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Why The Iowa Caucus App Failed: 'Political' Technology Doesn't Work

Image: Phil Roeder

In the early aftermath of the botched app for collecting Democratic Presidential Caucus results, the New York Times had this excellent breakdown of what went wrong with the Iowa Democratic Party's foray into technology.

The structure of how this came to be matters. A simplified version: Democrat politicos founded (and funded) a “non-profit” designed to provide a digital edge in 2020. These political consultants, mostly former Clinton campaign operatives, funded a series of efforts and companies. One company, after some failure and a name change, called itself “Shadow.” Sporting a few employees, failed projects, and no track record, but this very important “non-profit” funder, Shadow collected contracts from all of the bigs: Biden, Buttigieg, and the Iowa Democrats. It appears that after discovering Shadow was vaporware, the campaigns cut bait. The party stayed, spending $65k for a caucus results collecting app.

The rest, as they say, is history.

The Iowa Caucus app is yet another example of why the political industrial complex doesn’t achieve good results with new technology. It takes patience, careful and consistent improvement, and big investments in user training and support to deploy winning technology. The political industry’s structure favors impatience, big launches, and insiders--it’s enterprise, not SaaS.

Political Consultants Use Political Technology to Dupe Donors

Look at the structure the political consultants used to fund this project. Donors put untraceable cash into a “non-profit” (a collection of separate legal entities). The consultants on the board and payroll of these entities then get to select which of their friends receive contracts. The donors think they’re buying results: a tech edge, digital ads to fight Trump’s, and whatever else. But what the donors actually create is a group of campaign consultants who can independently fund their own pet projects.

It’s surprising, given the huge funding these groups have, that the firm eventually using donor money to do work usually a few former interns making chump change. (Look at the times piece: Shadow had few employees and no engineering experience.) Why? The actual workers are the last people in a long line of advisors and consultants, each taking a slice of the cash as it funnels along. Given the interconnected sets of entities, boards, investors, and contracts in the Acronym -> Shadow -> IA Democratic Party chain, it’s likely each consultant skims a commission or retainer off their slice of pie as it gets passed around.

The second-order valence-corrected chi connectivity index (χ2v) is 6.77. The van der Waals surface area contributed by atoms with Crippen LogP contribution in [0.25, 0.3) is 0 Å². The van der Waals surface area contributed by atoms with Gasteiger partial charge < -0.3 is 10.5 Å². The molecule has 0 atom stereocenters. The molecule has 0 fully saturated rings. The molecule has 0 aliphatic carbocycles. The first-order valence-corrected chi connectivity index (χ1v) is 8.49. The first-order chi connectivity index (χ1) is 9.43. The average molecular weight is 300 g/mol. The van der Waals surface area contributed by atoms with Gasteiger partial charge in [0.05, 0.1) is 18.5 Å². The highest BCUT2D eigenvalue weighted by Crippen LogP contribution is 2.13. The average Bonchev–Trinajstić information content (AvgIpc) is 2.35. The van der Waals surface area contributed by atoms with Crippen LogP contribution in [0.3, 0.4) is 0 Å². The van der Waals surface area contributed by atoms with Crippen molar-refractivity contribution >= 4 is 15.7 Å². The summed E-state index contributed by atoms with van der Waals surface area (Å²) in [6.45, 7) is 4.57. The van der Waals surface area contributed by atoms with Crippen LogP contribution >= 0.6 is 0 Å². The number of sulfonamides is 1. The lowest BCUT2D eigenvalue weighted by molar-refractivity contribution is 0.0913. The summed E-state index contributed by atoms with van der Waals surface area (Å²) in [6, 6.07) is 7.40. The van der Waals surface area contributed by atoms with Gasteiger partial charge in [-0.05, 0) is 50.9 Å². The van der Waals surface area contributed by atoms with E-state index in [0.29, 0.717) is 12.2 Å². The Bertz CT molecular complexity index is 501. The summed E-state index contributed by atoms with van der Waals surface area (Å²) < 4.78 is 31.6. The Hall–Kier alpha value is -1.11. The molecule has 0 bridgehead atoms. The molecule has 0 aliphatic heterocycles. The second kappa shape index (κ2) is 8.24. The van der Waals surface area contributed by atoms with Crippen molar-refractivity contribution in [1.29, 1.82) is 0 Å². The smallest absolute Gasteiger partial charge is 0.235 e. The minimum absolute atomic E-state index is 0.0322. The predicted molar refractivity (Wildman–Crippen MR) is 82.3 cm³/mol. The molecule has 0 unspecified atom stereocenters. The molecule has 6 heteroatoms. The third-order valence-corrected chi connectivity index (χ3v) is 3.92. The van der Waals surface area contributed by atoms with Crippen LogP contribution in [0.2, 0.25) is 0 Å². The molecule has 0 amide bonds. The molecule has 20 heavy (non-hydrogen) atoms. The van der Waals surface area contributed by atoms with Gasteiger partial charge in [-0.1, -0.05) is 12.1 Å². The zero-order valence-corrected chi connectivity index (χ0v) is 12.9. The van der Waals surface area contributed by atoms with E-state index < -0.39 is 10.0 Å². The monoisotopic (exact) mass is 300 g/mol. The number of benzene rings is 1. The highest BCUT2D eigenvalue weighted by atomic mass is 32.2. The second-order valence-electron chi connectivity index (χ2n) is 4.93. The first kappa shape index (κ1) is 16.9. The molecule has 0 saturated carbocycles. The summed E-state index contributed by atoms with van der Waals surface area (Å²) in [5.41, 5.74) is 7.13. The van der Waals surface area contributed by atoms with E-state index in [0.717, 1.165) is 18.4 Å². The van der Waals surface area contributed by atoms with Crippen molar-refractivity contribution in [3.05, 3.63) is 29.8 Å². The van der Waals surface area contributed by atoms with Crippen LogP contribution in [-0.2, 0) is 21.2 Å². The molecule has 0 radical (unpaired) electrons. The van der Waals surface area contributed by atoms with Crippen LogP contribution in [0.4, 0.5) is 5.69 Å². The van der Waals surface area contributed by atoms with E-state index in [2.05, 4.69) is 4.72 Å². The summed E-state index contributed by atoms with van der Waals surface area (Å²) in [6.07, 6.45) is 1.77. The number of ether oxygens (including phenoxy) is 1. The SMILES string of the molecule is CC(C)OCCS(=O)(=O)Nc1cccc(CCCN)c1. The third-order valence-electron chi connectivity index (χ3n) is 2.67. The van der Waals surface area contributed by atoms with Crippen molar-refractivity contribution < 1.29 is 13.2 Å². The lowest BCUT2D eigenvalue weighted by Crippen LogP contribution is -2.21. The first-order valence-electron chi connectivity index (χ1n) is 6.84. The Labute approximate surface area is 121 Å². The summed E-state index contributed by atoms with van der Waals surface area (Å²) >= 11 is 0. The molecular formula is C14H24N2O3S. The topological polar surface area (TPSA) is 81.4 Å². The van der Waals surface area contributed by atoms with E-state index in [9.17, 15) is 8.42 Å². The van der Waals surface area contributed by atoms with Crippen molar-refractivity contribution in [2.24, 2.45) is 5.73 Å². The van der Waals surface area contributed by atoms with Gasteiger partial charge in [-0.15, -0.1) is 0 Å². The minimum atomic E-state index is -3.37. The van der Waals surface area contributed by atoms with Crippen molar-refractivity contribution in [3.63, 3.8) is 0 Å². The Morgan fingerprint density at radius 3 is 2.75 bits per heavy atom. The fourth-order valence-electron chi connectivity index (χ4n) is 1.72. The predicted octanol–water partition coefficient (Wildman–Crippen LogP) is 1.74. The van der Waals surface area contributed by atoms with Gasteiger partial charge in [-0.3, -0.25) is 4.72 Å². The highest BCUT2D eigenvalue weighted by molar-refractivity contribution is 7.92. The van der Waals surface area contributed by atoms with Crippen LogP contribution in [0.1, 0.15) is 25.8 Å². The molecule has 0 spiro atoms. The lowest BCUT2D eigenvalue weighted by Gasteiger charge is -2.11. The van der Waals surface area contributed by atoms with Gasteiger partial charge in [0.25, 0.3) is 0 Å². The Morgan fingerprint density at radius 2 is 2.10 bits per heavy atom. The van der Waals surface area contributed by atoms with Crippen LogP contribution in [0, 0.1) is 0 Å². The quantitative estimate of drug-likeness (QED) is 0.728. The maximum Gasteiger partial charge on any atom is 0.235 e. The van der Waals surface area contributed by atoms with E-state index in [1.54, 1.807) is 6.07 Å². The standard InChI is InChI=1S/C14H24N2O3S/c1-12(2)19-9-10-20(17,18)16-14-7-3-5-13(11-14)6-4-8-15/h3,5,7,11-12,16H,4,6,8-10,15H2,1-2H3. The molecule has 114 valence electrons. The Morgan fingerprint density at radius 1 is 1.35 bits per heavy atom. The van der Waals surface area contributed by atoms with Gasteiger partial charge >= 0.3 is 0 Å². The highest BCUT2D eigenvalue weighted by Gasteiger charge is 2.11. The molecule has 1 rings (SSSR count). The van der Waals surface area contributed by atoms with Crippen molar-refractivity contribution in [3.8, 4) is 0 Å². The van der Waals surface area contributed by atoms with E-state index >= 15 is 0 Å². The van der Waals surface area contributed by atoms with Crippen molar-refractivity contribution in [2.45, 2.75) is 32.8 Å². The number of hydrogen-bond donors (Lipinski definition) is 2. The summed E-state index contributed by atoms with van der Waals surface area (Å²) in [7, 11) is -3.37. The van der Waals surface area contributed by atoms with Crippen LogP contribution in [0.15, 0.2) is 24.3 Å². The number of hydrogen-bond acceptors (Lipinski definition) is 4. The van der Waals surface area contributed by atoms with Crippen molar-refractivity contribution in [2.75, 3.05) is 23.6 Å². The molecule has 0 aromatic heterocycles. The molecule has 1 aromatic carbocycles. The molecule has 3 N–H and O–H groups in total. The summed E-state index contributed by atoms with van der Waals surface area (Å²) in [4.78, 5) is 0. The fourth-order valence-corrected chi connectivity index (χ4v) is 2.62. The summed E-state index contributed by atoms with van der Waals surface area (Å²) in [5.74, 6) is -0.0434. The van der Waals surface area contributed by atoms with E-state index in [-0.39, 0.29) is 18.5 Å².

A donor probably was asked to give $250k to pay for caucus infrastructure, but splitting that between a national group, local consultant, and technology firm, a paltry $65k is leftover for doing the work itself.

Who’s to blame? Shadow will likely be folded, some consultants and operatives may get an angry phone call, but they’ll all end up collecting more cash for their next scheme. The non-profit that created the company “removed a mention of its role in developing the app from its website.” (from the Times piece.) With a structure this convoluted, everyone has plausible deniability.

Update: the day after I wrote this post, my Gmail inbox gave me this bit of serendipity. Both organizations are hiring. You can join the failure in real time!

Job Openings at Shadow and Acronym

Technology is Hard to Execute Well: Political Vendors Are Set Up to Fail

Anyone who’s seen Scott Brinker’s map of marketing technology firms knows that it doesn’t take much to spin up an application. In theory, it shouldn’t be hard to get a few thousand precinct captains and ninety-nine county leaders to log-in to a screen and post their numbers. After all, this is simply automating the old system of calling Party HQ with a few numbers!

But there’s a difference between the technological equivalent of building a Google Form and getting people to actually do something in crunch time. Want to see how your app works? Look at what people do when they need to hit a monthly quota or report results to the boss. Are they on your app or in Excel? Your mobile experience or a post-it note? There’s a big difference between making an app and ensuring that it’s used properly. The difference is all about the details.

On Monday night, people were tweeting photos of printed instructions on navigating around your phone’s security features to hack install a non-approved mobile app. Those instructions probably worked, if you could follow them. After a failure of tech, which a few weeks of app store approvals would’ve gotten around, the failure here seems more like training and support. Who shows up to “game day” without the app installed? Where was training in the $65k budget? Where’s the support line for a few thousand users simultaneously getting stuck? I’d bet no one.

“Shadow” had a handful of coders, they were funded by a vague non-profit with more than its share of political consultants. Who actually had launched a tool? Who built a support team? How many of them even onboarded an organization onto any piece of technology? I’d bet none of them.

It’s hard to launch technology well. It’s even harder if you don’t plan to launch it at all.